Eel-and-Beverage Pairings

#fooduniversity #unagi #eel #kabayaki, #japanesefood, #pairing, #mutsuhassen #kudokijozu #beer

#fooduniversity #unagi #eel #kabayaki, #japanesefood, #pairing, #mutsuhassen #kudokijozu #beer

This is the fifth entry in our series on eels. Here we briefly consider two beverages that are thought to go well with Unagi no Kabayakinihon-shu and beer.

There are some rules,…or guidelines,…or, wait a minute,…perhaps the best word to use here is suggestions as to what drinks complement which foods. A common assumption is that red wine goes with any cheese. This is simply not the case. Goats’ cheese and a tannic Bordeaux, for instance, are guaranteed to elicit a grimace or two, whereas the same goats’ cheese may have its qualities highlighted by a Brut Champagne, with smiles all over. For more on this subject readers might want to consult the Academy of Cheese ( Nevertheless, there is an element of subjectivity with respect to many food-and-drink pairings that makes the word suggestions preferable to the imperious rules.

We tasted three beverages with our Unagi no Kabayaki: dry nihon-shu from Yamagata Prefecture, a sweet nihon-shu from Aomori, and Kirin lager. The purpose was twofold: 1) to determine whether nihon-shu or beer is the better pairing and 2) to determine whether a dry or a sweet nihon-shu is more appropriate with the dish. Our informant in Shizuoka—Mr. Koji Ikuma—favors beer and makes a strong argument with respect to its carbonation counterbalancing the richness of the tare. He also believes that nihon-shu is appropriate and casts his vote with dry.

Choice of beverages: Our original intention was to pair the eel with at least one sake from Shizuoka. For various reasons, this could not be done easily, so we chose Karakuchi Junmai Kudoki Jozu (辛口純米 くどき上手) (16% ABV), a dry nihon-shu from Yamagata, which was recommended by the proprietor of our local sake shop. The other sake was a special junmai daiginjo (13% ABV) under the Mutsu Hassen (陸奥 八仙) label, which is available only at Hachinohe Shuzo in Aomori. It is unlabeled as to sweetness level, but we determined that it is sweet. The beer was Kirin’s Ichiban Shibori, First Pressing, (5% ABV).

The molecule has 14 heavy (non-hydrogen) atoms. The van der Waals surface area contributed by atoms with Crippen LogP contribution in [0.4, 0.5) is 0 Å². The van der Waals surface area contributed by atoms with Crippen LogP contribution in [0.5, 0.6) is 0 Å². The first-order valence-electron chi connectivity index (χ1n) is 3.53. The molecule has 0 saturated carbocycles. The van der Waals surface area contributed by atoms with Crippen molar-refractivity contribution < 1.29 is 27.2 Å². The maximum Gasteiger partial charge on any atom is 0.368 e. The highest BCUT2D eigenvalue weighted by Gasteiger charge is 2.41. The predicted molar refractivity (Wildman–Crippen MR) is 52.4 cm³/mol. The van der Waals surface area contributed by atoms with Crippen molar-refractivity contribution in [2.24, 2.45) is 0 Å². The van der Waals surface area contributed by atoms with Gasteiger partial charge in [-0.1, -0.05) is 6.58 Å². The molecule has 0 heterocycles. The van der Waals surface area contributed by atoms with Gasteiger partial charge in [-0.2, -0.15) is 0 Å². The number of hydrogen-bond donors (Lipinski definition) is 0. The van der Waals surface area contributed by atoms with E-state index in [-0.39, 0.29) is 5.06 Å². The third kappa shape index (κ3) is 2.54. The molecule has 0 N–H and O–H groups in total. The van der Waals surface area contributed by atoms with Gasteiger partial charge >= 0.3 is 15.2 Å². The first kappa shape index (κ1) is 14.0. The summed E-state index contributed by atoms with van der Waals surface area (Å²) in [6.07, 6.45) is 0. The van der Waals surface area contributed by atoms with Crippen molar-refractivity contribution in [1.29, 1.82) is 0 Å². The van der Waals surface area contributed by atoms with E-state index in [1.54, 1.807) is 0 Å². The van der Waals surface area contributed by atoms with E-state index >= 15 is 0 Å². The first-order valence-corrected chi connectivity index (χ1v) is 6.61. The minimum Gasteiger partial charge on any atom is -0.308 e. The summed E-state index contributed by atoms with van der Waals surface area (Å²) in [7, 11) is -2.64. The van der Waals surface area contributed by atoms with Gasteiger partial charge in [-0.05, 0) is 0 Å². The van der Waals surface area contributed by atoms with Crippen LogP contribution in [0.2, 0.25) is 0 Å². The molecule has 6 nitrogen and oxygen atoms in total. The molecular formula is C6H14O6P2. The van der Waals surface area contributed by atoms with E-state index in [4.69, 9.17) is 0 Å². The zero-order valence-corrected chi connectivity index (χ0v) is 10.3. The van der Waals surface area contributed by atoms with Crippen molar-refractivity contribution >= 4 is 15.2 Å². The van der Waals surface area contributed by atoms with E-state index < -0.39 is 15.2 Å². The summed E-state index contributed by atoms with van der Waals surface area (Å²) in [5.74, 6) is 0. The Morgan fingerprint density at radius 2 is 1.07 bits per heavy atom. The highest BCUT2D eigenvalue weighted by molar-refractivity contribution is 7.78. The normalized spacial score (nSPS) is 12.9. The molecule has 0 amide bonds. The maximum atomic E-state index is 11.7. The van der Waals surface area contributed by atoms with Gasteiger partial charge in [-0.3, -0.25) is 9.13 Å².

Readers looking for a definitive answer here will be sorely disappointed. They all paired very well with the eel we consumed. As Mr. Ikuma has asserted, the carbonation was effective in tempering the influence of the tare. Hence, the beer was a good choice. The dry sake from Yamagata, Kudoki Jozu, was also a good pairing, but less so than the special-edition Mutsu Hassen. We suspect that this had less to do with the sweetness level than it had to do with the difference in alcohol content. Though the Yamagata sake is clearly labeled as “dry,” we found it to have quite a bit of sweetness. We believe that a factor to consider when pairing beverages with Unagi no Kabayaki is the strength and amount of tare.

Leave a Reply

Fill in your details below or click an icon to log in: Logo

You are commenting using your account. Log Out /  Change )

Twitter picture

You are commenting using your Twitter account. Log Out /  Change )

Facebook photo

You are commenting using your Facebook account. Log Out /  Change )

Connecting to %s